Our POE also revealed that there was a 20% increase in collaboration between HMG team members within the same department, identified through surveys completed by the whole HMG team. This increase in collaboration was mainly due to shifting to a non-allocated desk strategy, allowing team members the freedom to move around and sit in new locations and next to varying members of their team. The POE also revealed a 27% increase in collaboration between colleagues of different departments, as a result of strategic positioning of attractors and the staircase to drive more movement through and across the whole building.

We designed the ground floor to be divided equally between communal spaces and agile workspace for the sales team, to support the development of a more integrated and collaborative culture. This included a social hub and café that can accommodate 25% of the business seated, and can open up for the whole business to gather together.

EBD: Are there any other examples of projects where the research techniques had a significant impact on the design thinking?


Fig.03 - Iris: spatial analysis

Another example is the advertising agency Iris, who felt that their existing office didn’t reflect their ethos or their values, and they came to us to help identify a new home – one that better supported their culture. Their teams were working in silos, split across three floors, so they wanted a space that would break down barriers and bring people together to create a truly integrated agency. The space also needed to create a strong first impression on visiting clients so the client journey was a key focus of the brief.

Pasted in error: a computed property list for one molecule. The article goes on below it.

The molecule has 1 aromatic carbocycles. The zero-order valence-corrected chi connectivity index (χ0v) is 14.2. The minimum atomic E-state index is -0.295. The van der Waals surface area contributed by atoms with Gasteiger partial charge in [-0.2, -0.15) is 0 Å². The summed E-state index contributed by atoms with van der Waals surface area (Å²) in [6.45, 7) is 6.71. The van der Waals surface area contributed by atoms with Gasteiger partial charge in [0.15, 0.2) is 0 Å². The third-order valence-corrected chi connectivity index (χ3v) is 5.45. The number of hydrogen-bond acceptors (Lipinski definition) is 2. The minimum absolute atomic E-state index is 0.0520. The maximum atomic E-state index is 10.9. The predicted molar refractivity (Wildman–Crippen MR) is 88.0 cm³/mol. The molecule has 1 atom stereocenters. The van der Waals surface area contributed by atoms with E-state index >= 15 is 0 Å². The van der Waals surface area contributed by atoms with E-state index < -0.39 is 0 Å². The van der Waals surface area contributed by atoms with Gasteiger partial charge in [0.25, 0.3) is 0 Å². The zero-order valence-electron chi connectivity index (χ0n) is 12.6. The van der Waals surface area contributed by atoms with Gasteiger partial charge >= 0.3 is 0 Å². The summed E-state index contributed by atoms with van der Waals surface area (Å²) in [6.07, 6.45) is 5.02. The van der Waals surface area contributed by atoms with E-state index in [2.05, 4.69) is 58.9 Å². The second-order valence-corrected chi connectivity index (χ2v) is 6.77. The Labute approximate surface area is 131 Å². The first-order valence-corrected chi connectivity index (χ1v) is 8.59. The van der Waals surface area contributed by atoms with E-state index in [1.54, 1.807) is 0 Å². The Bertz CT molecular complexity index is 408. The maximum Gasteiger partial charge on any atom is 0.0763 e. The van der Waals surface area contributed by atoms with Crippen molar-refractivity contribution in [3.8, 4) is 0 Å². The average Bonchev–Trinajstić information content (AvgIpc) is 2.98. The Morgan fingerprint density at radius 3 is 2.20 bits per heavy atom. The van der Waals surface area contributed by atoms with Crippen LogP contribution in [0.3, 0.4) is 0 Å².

Our researchers and designers worked closely with the teams at Iris to develop a detailed brief for their property search, based on their precise needs. Our findings helped identify a new home spread across just one floor, with panoramic views across the River Thames.

Using our spatial analysis tool, we analysed the spatial qualities of the new building, exploring the floorplate and its constituent parts in relation to how visible or accessible they were, and tested spatial layouts and interventions which would harness the natural integration of the space (see fig.03).